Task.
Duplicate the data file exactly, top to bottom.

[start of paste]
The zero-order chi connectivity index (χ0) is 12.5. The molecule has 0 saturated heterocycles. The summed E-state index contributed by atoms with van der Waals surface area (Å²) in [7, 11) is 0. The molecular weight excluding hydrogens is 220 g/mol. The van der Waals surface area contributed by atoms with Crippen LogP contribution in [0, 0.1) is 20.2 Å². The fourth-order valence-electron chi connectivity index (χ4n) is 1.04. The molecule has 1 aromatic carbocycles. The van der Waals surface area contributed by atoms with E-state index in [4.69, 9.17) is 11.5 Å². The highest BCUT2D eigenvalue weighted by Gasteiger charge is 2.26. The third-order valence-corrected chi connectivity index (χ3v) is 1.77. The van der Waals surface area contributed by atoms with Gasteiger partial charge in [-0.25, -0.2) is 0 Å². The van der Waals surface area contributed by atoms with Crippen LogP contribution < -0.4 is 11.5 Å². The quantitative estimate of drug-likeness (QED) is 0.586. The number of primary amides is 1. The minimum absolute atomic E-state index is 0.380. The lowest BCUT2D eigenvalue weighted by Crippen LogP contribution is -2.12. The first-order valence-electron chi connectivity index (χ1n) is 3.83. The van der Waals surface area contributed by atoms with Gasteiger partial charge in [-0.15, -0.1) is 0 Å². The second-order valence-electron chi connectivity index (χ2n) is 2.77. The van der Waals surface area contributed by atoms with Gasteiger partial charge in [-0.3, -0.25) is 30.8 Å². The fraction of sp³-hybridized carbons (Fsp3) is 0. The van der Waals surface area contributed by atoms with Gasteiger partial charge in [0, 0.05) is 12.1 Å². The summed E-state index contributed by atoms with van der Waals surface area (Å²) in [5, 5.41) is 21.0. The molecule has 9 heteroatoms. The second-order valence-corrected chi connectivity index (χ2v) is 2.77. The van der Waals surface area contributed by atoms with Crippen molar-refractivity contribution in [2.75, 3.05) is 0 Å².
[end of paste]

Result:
The zero-order chi connectivity index (χ0) is 12.5. The molecule has 0 saturated heterocycles. The summed E-state index contributed by atoms with van der Waals surface area (Å²) in [7, 11) is 0. The molecular weight excluding hydrogens is 220 g/mol. The van der Waals surface area contributed by atoms with Crippen LogP contribution in [0, 0.1) is 20.2 Å². The fourth-order valence-electron chi connectivity index (χ4n) is 1.04. The molecule has 1 aromatic carbocycles. The van der Waals surface area contributed by atoms with E-state index in [4.69, 9.17) is 11.5 Å². The highest BCUT2D eigenvalue weighted by Gasteiger charge is 2.26. The third-order valence-corrected chi connectivity index (χ3v) is 1.77. The van der Waals surface area contributed by atoms with Gasteiger partial charge in [-0.25, -0.2) is 0 Å². The van der Waals surface area contributed by atoms with Crippen LogP contribution < -0.4 is 11.5 Å². The quantitative estimate of drug-likeness (QED) is 0.586. The number of primary amides is 1. The minimum absolute atomic E-state index is 0.380. The lowest BCUT2D eigenvalue weighted by Crippen LogP contribution is -2.12. The first-order valence-electron chi connectivity index (χ1n) is 3.83. The van der Waals surface area contributed by atoms with Gasteiger partial charge in [-0.15, -0.1) is 0 Å². The second-order valence-electron chi connectivity index (χ2n) is 2.77. The van der Waals surface area contributed by atoms with Gasteiger partial charge in [-0.3, -0.25) is 30.8 Å². The fraction of sp³-hybridized carbons (Fsp3) is 0. The van der Waals surface area contributed by atoms with Gasteiger partial charge in [0, 0.05) is 12.1 Å². The summed E-state index contributed by atoms with van der Waals surface area (Å²) in [5, 5.41) is 21.0. The molecule has 9 heteroatoms. The second-order valence-corrected chi connectivity index (χ2v) is 2.77. The van der Waals surface area contributed by atoms with Crippen molar-refractivity contribution in [2.75, 3.05) is 0 Å².